PNA Aptamers: a new class of drugs

PNA Aptamers

PNA Aptamers


Peptide nucleic acids (PNA) aptamers represent a new class of therapeutics. Aptamers (lat.: “fitting particle”) are single – or double-stranded nucleic acids, which form defined and stable structures. These structures can bind specifically to targets and be used for capture or inhibition applications, similar to antibodies. The normal process to generate and isolate aptamer sequences is by an evolutionary method called “SELEX”. However, one crucial point in the selection process is the enzymatic amplification of the aptamer. PNA is a synthetic nucleic acid analog. It resembles the structure of DNA, but is based on a peptide backbone. Since PNA is structurally in between DNA and peptides it is neither effectively degraded by nucleases nor by proteases, making it a potentially very valuable substance class for novel therapeutics. However, due to the synthetic structure, PNA can not be amplified by normal enzymes used in molecular biology. Hence, a selection of PNA aptamers by classical SELEX is not possible.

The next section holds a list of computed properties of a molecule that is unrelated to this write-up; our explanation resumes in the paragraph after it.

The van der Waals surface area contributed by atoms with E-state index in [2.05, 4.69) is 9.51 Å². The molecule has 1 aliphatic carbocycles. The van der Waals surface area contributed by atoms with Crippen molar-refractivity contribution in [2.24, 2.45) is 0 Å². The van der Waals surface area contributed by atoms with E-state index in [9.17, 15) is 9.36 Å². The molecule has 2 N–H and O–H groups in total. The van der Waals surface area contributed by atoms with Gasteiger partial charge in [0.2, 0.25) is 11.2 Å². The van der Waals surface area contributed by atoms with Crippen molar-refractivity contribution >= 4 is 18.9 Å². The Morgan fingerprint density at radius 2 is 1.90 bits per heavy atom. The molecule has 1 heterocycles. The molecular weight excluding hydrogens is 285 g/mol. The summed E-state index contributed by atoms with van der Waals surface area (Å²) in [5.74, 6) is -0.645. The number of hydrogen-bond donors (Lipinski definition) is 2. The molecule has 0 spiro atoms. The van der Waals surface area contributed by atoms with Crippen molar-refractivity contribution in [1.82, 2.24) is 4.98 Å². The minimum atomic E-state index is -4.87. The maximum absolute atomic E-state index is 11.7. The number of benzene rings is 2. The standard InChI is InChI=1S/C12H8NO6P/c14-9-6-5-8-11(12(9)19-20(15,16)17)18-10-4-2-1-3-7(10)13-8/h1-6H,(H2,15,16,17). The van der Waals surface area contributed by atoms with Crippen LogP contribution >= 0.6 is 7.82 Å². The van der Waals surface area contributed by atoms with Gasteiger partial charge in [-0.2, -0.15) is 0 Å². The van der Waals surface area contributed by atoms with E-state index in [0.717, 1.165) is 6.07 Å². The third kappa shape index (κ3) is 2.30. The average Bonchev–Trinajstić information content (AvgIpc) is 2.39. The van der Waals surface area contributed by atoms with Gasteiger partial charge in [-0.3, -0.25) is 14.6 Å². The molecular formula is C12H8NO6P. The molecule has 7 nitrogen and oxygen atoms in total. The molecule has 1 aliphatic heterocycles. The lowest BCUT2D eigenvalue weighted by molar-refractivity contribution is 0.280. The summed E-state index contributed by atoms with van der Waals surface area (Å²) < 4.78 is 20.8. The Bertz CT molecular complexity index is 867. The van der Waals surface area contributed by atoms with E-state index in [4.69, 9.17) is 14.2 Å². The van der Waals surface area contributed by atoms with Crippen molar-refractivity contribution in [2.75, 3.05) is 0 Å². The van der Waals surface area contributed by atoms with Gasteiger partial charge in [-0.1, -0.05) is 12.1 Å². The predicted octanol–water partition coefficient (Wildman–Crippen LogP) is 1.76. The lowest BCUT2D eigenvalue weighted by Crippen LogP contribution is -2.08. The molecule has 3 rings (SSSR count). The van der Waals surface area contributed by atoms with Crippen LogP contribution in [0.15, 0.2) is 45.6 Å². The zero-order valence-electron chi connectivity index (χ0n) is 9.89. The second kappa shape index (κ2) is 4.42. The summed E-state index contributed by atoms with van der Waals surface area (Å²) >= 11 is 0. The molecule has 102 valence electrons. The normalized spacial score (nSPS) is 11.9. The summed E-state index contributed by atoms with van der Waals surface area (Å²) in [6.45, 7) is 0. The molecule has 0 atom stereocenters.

PLS-Design has developed a patent protected process were the sequence information of PNA aptamers is transferred to DNA and therefore accessible for amplification and identification.

The development is in advanced research state. Optimization of enzymatic activities is currently pursued to make the selection process more efficient.

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